We sent the kids to bed and stayed up until 11:00 last night, talking with our friends on the patio of their condo, one floor above ours. Lots of virus talk, and some wondering over whether or not America’s on the downward spiral to inevitable empire collapse. Mixed thoughts there, but generally: no. Also we talked about the difficulty in believing in Truth (capital T) at all, given the damage done to the notion by media and social media, and the fact that an awful lot of people seem to be leaning towards the belief – whether they realize it or not – that Truth doesn’t exist. Evidence for this being the fact that if you are a Democrat, you cannot recognize when a Republican says something that is true. And of course vice-versa. Whether it’s “you can not believe” or “you will not believe” is moot, because habit becomes nature, and they both amount to “you do not believe,” so the damage is done.
There was more, including the ossification of unexamined beliefs being accelerated by the increasing social consequences for leaving the thought plantation. I like that topic. How much does the threat of losing friends prevent us from thinking and expressing ourselves honestly? It could have gone on much longer, but we have several more days here. Also, for people of a certain age, 11:00 is very late.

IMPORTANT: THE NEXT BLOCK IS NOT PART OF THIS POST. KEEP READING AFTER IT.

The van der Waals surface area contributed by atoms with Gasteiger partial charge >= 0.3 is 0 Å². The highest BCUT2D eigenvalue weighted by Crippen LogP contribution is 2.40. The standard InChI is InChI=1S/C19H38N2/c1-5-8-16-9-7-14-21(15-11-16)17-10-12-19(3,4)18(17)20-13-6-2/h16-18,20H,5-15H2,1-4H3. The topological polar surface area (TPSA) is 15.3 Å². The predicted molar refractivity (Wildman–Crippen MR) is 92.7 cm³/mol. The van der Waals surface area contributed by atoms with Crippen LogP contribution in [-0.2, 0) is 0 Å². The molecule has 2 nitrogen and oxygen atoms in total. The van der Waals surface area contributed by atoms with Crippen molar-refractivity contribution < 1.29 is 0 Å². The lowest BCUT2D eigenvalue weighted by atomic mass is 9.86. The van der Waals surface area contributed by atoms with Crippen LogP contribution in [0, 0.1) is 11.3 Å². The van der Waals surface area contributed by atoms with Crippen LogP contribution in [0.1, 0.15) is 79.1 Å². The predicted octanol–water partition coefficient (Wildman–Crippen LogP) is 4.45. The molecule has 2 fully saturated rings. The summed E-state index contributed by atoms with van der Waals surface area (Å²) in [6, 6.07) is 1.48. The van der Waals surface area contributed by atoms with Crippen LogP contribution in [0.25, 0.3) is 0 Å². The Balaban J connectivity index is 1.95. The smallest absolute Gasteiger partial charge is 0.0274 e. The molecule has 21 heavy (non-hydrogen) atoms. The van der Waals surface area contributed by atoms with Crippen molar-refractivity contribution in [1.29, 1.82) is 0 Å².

It’s dead here. Maybe the weather needs to get better and the weekend needs to get closer, but I’m pretty surprised how much of the place is empty. I’m not complaining in the least. This was my view at 6:00 this morning:
It’s called Lake Pend Oreille, pronounced pond uh-RAY. I’ll not bother with the Wiki deets, but it’s yuuuuge, and looks far too cold to swim in (to in it swim. Really?). The weather’s supposed to clear today and warm tomorrow, and stay good through the weekend. We have a pontoon boat for the 3rd and the 5th.
4 thoughts on “Sandpoint 1”
Thanks for posting pictures. Glad it was not over before you started. I hate sudden stops in traffic. What a neat idea about the signs on the fields. Did you pass any lentil fields? Your planned activities sound like fun. Looking forward to more pictures of your adventure.